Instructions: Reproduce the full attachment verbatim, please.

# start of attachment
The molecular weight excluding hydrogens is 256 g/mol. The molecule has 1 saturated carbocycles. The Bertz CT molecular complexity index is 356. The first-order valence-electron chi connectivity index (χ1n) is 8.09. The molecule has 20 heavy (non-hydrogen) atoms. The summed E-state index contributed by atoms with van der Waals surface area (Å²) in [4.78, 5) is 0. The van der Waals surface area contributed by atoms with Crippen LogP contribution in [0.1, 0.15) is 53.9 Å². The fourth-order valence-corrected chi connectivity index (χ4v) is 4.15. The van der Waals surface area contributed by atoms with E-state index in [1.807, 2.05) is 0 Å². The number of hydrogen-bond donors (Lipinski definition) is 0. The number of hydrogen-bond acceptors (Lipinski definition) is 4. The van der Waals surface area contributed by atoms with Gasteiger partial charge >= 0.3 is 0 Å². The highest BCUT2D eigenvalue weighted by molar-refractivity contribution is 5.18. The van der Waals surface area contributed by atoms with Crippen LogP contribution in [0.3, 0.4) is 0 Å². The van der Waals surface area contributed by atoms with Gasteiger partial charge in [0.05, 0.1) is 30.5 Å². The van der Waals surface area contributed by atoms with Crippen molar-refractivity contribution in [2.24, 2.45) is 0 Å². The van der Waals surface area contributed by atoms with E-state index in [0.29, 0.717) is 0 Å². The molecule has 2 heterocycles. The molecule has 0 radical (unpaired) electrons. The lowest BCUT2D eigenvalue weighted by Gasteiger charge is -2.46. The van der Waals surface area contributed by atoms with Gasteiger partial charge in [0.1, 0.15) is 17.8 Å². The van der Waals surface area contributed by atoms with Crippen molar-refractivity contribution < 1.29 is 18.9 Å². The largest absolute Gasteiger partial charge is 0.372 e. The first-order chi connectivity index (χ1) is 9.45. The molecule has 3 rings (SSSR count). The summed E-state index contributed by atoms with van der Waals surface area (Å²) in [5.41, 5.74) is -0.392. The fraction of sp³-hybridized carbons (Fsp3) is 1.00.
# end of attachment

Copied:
The molecular weight excluding hydrogens is 256 g/mol. The molecule has 1 saturated carbocycles. The Bertz CT molecular complexity index is 356. The first-order valence-electron chi connectivity index (χ1n) is 8.09. The molecule has 20 heavy (non-hydrogen) atoms. The summed E-state index contributed by atoms with van der Waals surface area (Å²) in [4.78, 5) is 0. The van der Waals surface area contributed by atoms with Crippen LogP contribution in [0.1, 0.15) is 53.9 Å². The fourth-order valence-corrected chi connectivity index (χ4v) is 4.15. The van der Waals surface area contributed by atoms with E-state index in [1.807, 2.05) is 0 Å². The number of hydrogen-bond donors (Lipinski definition) is 0. The number of hydrogen-bond acceptors (Lipinski definition) is 4. The van der Waals surface area contributed by atoms with Gasteiger partial charge >= 0.3 is 0 Å². The highest BCUT2D eigenvalue weighted by molar-refractivity contribution is 5.18. The van der Waals surface area contributed by atoms with Crippen LogP contribution in [0.3, 0.4) is 0 Å². The van der Waals surface area contributed by atoms with Gasteiger partial charge in [0.05, 0.1) is 30.5 Å². The van der Waals surface area contributed by atoms with Crippen molar-refractivity contribution in [2.24, 2.45) is 0 Å². The van der Waals surface area contributed by atoms with E-state index in [0.29, 0.717) is 0 Å². The molecule has 2 heterocycles. The molecule has 0 radical (unpaired) electrons. The lowest BCUT2D eigenvalue weighted by Gasteiger charge is -2.46. The van der Waals surface area contributed by atoms with Gasteiger partial charge in [0.1, 0.15) is 17.8 Å². The van der Waals surface area contributed by atoms with Crippen molar-refractivity contribution < 1.29 is 18.9 Å². The largest absolute Gasteiger partial charge is 0.372 e. The first-order chi connectivity index (χ1) is 9.45. The molecule has 3 rings (SSSR count). The summed E-state index contributed by atoms with van der Waals surface area (Å²) in [5.41, 5.74) is -0.392. The fraction of sp³-hybridized carbons (Fsp3) is 1.00.